To unravel the molecular changes that underlie RTT, several mouse models with
different MECP2 mutations were generated. Mecp2-null male (Mecp2
) and female
) mice generated via cre/lox recombination have no apparent phenotype until
around 6 weeks. There follows a period of rapid regression resulting in reduced
spontaneous movement, uncoordinated gait, irregular breathing, hind limb clasping and
tremors. Rapid progression of symptoms leads to death at 8 weeks of age (Guy et al., 2001;
Chen et al., 2001). Detailed brain examination revealed that the brains of Mecp2 null mice
are smaller in size and weight than brains of wild type littermates, but have no detectable
structural abnormalities, except for smaller, more densely packed neurons (Chen et al.,
2001). In addition, the olfactory neurons of Mecp2 null mice demonstrate a transient delay
in differentiation, and abnormalities of axonal targeting, suggesting that Mecp2 mediates a
crucial function in the final stages of neuronal development (Matarazzo et al., 2004).
Recently, Pelka et al. (2006) reported a null mice with XO background (Mecp2
similar phenotypes with male Mecp2
mice. This finding indicates that the Y-
chromosome has no effect on the phenotypic manifestation in Mecp2 null mice (Pelka et al ., 2006).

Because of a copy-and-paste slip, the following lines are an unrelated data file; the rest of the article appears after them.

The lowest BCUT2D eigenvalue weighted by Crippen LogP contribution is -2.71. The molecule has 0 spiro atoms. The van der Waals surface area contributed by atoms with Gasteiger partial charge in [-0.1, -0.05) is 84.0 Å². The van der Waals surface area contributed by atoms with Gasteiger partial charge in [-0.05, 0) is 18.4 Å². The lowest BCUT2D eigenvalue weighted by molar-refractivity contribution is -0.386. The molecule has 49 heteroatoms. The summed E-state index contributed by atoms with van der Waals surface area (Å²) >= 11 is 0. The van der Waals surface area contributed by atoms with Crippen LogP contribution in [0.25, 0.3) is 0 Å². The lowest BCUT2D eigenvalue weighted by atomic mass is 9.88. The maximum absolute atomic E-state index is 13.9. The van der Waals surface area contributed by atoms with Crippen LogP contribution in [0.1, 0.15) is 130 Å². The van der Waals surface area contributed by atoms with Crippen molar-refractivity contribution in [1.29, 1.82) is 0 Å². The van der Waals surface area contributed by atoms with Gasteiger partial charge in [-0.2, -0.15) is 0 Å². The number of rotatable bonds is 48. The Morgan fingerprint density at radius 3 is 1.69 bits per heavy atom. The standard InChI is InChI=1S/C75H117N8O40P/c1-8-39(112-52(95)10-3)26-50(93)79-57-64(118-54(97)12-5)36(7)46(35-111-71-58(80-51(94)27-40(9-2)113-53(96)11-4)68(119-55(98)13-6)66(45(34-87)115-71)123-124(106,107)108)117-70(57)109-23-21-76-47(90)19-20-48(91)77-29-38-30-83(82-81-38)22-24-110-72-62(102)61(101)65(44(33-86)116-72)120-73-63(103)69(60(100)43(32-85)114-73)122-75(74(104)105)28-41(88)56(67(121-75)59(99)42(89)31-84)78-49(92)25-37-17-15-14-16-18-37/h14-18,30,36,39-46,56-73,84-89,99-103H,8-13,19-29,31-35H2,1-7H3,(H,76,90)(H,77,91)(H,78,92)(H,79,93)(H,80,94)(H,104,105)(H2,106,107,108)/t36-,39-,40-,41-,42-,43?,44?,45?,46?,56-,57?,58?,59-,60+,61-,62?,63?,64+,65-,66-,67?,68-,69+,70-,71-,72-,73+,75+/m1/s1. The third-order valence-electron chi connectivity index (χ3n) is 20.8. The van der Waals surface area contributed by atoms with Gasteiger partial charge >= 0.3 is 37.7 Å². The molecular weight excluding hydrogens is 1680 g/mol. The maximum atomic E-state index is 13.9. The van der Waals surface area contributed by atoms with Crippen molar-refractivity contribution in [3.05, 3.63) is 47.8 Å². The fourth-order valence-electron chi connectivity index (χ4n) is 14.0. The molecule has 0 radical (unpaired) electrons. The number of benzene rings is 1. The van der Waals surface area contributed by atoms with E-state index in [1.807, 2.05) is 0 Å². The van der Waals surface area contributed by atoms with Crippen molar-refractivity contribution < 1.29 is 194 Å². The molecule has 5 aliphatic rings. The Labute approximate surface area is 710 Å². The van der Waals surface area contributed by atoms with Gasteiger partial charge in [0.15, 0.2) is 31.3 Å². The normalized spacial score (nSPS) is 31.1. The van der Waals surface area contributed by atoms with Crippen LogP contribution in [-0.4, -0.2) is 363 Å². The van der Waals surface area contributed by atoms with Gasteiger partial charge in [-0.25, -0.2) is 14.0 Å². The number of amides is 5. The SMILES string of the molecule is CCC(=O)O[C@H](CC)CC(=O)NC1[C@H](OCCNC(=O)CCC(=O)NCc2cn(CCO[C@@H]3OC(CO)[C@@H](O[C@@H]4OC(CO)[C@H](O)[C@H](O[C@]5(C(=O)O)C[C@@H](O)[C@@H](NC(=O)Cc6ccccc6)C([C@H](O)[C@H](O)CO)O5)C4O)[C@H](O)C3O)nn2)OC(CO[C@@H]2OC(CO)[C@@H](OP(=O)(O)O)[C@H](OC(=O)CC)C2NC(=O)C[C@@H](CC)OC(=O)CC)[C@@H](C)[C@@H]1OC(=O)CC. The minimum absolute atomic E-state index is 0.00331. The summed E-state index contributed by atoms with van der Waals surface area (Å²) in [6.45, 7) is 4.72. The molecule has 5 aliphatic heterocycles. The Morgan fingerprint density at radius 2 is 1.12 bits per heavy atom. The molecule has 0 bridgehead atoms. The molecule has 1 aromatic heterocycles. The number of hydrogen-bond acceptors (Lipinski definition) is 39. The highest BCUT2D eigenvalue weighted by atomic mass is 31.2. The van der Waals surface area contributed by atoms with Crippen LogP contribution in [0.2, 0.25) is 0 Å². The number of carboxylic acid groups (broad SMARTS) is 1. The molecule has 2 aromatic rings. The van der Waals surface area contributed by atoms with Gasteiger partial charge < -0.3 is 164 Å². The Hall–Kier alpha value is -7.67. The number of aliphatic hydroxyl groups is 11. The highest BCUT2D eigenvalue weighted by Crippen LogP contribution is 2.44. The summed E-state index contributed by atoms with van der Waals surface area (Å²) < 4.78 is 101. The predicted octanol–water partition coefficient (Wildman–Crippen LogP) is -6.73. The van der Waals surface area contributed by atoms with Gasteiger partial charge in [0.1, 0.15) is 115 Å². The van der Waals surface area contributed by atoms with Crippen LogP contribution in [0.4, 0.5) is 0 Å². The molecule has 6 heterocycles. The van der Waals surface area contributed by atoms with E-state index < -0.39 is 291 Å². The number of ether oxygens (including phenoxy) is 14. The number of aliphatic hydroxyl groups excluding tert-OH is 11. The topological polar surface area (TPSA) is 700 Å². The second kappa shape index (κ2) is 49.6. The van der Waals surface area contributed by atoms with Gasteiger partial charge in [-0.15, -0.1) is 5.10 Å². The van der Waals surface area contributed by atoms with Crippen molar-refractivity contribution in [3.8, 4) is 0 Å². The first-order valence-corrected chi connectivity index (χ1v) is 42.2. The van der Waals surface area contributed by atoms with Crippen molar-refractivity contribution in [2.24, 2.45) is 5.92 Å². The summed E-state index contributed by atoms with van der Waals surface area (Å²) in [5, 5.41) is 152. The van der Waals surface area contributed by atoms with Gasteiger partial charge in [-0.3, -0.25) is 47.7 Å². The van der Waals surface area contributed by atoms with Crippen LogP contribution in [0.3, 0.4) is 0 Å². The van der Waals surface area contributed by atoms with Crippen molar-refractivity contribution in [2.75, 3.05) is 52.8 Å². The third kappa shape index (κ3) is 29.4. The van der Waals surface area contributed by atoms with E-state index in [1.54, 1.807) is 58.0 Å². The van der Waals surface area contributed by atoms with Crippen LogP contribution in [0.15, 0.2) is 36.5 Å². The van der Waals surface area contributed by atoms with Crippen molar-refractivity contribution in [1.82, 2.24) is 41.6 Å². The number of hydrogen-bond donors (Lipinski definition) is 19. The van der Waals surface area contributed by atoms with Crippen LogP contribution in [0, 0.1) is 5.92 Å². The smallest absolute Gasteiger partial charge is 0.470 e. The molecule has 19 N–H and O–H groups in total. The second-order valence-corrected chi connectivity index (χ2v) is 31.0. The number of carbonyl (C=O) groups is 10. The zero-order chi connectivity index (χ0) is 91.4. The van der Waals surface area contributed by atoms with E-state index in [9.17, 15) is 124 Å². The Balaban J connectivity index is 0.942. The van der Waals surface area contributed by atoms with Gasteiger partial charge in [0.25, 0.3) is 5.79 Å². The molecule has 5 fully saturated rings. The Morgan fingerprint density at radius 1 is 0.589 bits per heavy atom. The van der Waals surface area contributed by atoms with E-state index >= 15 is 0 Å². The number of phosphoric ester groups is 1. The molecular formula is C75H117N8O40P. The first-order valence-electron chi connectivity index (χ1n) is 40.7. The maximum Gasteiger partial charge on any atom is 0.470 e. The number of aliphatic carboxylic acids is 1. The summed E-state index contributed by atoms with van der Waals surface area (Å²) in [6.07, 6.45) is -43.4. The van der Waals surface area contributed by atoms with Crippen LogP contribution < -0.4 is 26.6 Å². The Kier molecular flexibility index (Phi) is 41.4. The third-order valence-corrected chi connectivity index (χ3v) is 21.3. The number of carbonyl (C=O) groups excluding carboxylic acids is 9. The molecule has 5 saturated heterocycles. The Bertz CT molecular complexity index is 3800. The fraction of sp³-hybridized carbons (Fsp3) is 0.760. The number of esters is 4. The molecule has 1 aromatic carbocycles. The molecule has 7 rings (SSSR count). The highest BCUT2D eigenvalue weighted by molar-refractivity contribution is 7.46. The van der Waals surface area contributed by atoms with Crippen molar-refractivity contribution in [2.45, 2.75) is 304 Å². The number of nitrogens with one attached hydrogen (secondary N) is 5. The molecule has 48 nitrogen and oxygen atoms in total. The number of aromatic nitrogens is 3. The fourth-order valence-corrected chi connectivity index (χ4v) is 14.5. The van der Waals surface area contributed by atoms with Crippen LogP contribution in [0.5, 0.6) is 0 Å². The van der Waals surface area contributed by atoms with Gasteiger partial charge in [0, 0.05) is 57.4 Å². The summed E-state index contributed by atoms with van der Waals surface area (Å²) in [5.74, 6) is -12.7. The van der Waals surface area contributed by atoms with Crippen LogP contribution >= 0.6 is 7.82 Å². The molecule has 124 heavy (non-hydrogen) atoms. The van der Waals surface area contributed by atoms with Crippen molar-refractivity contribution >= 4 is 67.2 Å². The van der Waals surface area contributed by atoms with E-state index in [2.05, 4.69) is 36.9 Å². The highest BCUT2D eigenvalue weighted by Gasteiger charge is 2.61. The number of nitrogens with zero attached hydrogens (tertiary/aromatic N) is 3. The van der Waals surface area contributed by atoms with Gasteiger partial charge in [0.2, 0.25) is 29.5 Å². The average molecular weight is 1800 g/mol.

Shahbazian et al. (2002) reported another RTT mouse model generated with
insertion of a stop codon in the Mecp2 gene at nucleotide position corresponding to amino
acid 309. This mutation results in a truncated protein with the MBD, TRD, and NLS
domain and a lack of the C-terminal region, which is predicted to have similar effects of
p.Arg294X mutation observed in RTT patients. Mecp2
mice display no initial
phenotype until 6 weeks of age, and then they develop progressive neurological
phenotypes, including motor dysfunction, forepaw stereotypies, hypoactivity, tremor,
seizures, kyphosis, social behavior abnormalities, decreased diurnal activity, increased
anxiety-related behavior, and learning and memory deficits, reminiscent of the clinical
picture in human girls with RTT. Female mice heterozygous for the truncation display
milder and more variable features. In vivo, the truncated protein maintains normal
chromatin localization, but histone H3 is hyperacetylated in the brain, indicating abnormal
chromatin architecture (Shahbazian et al., 2002; Moretti et al., 2005).
Collins et al. (2004) has developed a mouse model that transgenically over-expressed
MECP2 under the endogenous human promoter. Initially, MECP2 Tg
increased synaptic plasticity, with enhancement in motor and contextual learning abilities.
However, at 20 weeks of age, these mice developed seizures, hypoactivity and spasticity
with several other progressive neurological abnormalities.
The conditional inactivation of MeCP2 in only post-mitotic neurons of the forebrain
caused delayed onset of symptoms similar to those shown by Mecp2 knockout mice. This
finding indicates that Mecp2 plays an essential role in post-mitotic neurons (Chen et al.,